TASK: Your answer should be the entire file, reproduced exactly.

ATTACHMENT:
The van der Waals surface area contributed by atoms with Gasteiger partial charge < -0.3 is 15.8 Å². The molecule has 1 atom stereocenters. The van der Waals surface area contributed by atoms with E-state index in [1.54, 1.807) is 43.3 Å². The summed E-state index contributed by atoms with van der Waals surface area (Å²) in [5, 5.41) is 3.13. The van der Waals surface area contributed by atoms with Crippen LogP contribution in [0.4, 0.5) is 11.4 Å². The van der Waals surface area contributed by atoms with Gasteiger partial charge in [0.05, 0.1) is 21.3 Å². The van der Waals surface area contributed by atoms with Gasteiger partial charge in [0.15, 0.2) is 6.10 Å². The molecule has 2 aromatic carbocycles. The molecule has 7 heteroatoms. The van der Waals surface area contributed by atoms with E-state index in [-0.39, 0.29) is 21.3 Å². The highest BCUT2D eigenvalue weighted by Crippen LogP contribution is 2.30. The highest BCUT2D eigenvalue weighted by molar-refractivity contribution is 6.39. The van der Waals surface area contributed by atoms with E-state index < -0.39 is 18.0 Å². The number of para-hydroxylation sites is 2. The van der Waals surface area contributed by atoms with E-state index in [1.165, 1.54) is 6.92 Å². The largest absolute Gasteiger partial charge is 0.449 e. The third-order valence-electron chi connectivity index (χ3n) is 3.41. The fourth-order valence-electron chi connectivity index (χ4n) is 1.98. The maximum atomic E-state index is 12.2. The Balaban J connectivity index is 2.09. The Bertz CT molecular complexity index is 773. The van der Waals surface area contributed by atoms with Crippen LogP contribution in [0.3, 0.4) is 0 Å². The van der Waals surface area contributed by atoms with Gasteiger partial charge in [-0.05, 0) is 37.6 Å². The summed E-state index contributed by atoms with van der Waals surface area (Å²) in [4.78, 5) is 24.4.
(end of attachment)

The van der Waals surface area contributed by atoms with Gasteiger partial charge < -0.3 is 15.8 Å². The molecule has 1 atom stereocenters. The van der Waals surface area contributed by atoms with E-state index in [1.54, 1.807) is 43.3 Å². The summed E-state index contributed by atoms with van der Waals surface area (Å²) in [5, 5.41) is 3.13. The van der Waals surface area contributed by atoms with Crippen LogP contribution in [0.4, 0.5) is 11.4 Å². The van der Waals surface area contributed by atoms with Gasteiger partial charge in [0.05, 0.1) is 21.3 Å². The van der Waals surface area contributed by atoms with Gasteiger partial charge in [0.15, 0.2) is 6.10 Å². The molecule has 2 aromatic carbocycles. The molecule has 7 heteroatoms. The van der Waals surface area contributed by atoms with E-state index in [-0.39, 0.29) is 21.3 Å². The highest BCUT2D eigenvalue weighted by Crippen LogP contribution is 2.30. The highest BCUT2D eigenvalue weighted by molar-refractivity contribution is 6.39. The van der Waals surface area contributed by atoms with E-state index < -0.39 is 18.0 Å². The number of para-hydroxylation sites is 2. The van der Waals surface area contributed by atoms with E-state index in [1.165, 1.54) is 6.92 Å². The largest absolute Gasteiger partial charge is 0.449 e. The third-order valence-electron chi connectivity index (χ3n) is 3.41. The fourth-order valence-electron chi connectivity index (χ4n) is 1.98. The maximum atomic E-state index is 12.2. The Balaban J connectivity index is 2.09. The Bertz CT molecular complexity index is 773. The van der Waals surface area contributed by atoms with Crippen LogP contribution in [0.3, 0.4) is 0 Å². The van der Waals surface area contributed by atoms with Gasteiger partial charge in [-0.05, 0) is 37.6 Å². The summed E-state index contributed by atoms with van der Waals surface area (Å²) in [4.78, 5) is 24.4.